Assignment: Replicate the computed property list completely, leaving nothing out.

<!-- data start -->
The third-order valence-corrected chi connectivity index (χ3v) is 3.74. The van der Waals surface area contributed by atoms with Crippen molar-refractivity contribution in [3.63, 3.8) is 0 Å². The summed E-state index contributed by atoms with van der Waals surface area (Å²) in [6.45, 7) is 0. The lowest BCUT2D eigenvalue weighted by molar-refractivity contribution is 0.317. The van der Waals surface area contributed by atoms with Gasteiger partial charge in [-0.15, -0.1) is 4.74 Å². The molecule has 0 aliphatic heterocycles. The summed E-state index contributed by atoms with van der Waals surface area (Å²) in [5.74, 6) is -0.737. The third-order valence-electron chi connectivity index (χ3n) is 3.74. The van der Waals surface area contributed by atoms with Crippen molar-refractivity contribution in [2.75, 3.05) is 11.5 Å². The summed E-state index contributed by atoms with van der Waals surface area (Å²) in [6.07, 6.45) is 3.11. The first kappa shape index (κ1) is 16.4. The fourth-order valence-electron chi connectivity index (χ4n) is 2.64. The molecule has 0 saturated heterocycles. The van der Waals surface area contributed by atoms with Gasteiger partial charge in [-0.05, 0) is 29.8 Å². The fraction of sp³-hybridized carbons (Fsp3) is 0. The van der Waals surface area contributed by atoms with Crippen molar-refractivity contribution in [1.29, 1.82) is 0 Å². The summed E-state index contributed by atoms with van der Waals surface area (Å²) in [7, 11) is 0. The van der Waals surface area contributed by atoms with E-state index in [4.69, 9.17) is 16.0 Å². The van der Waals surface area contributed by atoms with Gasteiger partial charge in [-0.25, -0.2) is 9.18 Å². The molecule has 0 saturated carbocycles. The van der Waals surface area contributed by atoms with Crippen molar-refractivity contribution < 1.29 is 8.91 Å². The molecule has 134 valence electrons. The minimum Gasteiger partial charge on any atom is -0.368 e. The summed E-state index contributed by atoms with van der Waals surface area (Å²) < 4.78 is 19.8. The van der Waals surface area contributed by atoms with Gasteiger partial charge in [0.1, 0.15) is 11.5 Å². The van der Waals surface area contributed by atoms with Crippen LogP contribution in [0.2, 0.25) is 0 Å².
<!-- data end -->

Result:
The third-order valence-corrected chi connectivity index (χ3v) is 3.74. The van der Waals surface area contributed by atoms with Crippen molar-refractivity contribution in [3.63, 3.8) is 0 Å². The summed E-state index contributed by atoms with van der Waals surface area (Å²) in [6.45, 7) is 0. The lowest BCUT2D eigenvalue weighted by molar-refractivity contribution is 0.317. The van der Waals surface area contributed by atoms with Gasteiger partial charge in [-0.15, -0.1) is 4.74 Å². The molecule has 0 aliphatic heterocycles. The summed E-state index contributed by atoms with van der Waals surface area (Å²) in [5.74, 6) is -0.737. The third-order valence-electron chi connectivity index (χ3n) is 3.74. The van der Waals surface area contributed by atoms with Crippen molar-refractivity contribution in [2.75, 3.05) is 11.5 Å². The summed E-state index contributed by atoms with van der Waals surface area (Å²) in [6.07, 6.45) is 3.11. The first kappa shape index (κ1) is 16.4. The fourth-order valence-electron chi connectivity index (χ4n) is 2.64. The molecule has 0 saturated heterocycles. The van der Waals surface area contributed by atoms with Gasteiger partial charge in [-0.05, 0) is 29.8 Å². The fraction of sp³-hybridized carbons (Fsp3) is 0. The van der Waals surface area contributed by atoms with Crippen molar-refractivity contribution in [1.29, 1.82) is 0 Å². The summed E-state index contributed by atoms with van der Waals surface area (Å²) in [7, 11) is 0. The van der Waals surface area contributed by atoms with E-state index in [4.69, 9.17) is 16.0 Å². The van der Waals surface area contributed by atoms with Gasteiger partial charge in [-0.25, -0.2) is 9.18 Å². The molecule has 0 saturated carbocycles. The van der Waals surface area contributed by atoms with Crippen molar-refractivity contribution < 1.29 is 8.91 Å². The molecule has 134 valence electrons. The minimum Gasteiger partial charge on any atom is -0.368 e. The summed E-state index contributed by atoms with van der Waals surface area (Å²) < 4.78 is 19.8. The van der Waals surface area contributed by atoms with Gasteiger partial charge in [0.1, 0.15) is 11.5 Å². The van der Waals surface area contributed by atoms with Crippen LogP contribution in [0.2, 0.25) is 0 Å².